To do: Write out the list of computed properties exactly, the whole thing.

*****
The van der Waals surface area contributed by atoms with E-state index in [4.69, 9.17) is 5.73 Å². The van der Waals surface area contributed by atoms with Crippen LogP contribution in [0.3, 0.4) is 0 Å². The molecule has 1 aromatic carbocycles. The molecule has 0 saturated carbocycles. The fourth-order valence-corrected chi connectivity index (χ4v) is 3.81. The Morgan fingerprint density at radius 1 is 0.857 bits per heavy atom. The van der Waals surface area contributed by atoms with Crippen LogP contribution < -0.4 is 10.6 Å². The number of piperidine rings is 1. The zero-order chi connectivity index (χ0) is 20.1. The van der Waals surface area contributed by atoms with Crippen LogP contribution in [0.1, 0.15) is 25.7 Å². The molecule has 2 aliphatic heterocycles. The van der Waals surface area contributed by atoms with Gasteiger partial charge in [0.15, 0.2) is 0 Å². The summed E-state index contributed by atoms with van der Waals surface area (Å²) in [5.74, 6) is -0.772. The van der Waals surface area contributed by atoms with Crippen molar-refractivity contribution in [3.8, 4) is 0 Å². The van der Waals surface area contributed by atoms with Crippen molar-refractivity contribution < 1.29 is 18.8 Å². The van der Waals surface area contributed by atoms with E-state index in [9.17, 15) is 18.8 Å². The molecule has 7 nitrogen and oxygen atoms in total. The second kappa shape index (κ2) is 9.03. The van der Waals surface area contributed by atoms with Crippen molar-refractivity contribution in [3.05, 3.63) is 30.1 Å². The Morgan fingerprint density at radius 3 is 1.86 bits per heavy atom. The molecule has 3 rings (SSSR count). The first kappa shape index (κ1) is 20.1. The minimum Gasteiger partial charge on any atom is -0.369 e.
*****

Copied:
The van der Waals surface area contributed by atoms with E-state index in [4.69, 9.17) is 5.73 Å². The van der Waals surface area contributed by atoms with Crippen LogP contribution in [0.3, 0.4) is 0 Å². The molecule has 1 aromatic carbocycles. The molecule has 0 saturated carbocycles. The fourth-order valence-corrected chi connectivity index (χ4v) is 3.81. The Morgan fingerprint density at radius 1 is 0.857 bits per heavy atom. The van der Waals surface area contributed by atoms with Crippen LogP contribution < -0.4 is 10.6 Å². The number of piperidine rings is 1. The zero-order chi connectivity index (χ0) is 20.1. The van der Waals surface area contributed by atoms with Crippen LogP contribution in [0.1, 0.15) is 25.7 Å². The molecule has 2 aliphatic heterocycles. The van der Waals surface area contributed by atoms with Gasteiger partial charge in [0.15, 0.2) is 0 Å². The summed E-state index contributed by atoms with van der Waals surface area (Å²) in [5.74, 6) is -0.772. The van der Waals surface area contributed by atoms with Crippen molar-refractivity contribution in [3.8, 4) is 0 Å². The van der Waals surface area contributed by atoms with Crippen molar-refractivity contribution < 1.29 is 18.8 Å². The van der Waals surface area contributed by atoms with E-state index in [9.17, 15) is 18.8 Å². The molecule has 7 nitrogen and oxygen atoms in total. The second kappa shape index (κ2) is 9.03. The van der Waals surface area contributed by atoms with Crippen molar-refractivity contribution in [3.05, 3.63) is 30.1 Å². The Morgan fingerprint density at radius 3 is 1.86 bits per heavy atom. The molecule has 3 rings (SSSR count). The first kappa shape index (κ1) is 20.1. The minimum Gasteiger partial charge on any atom is -0.369 e.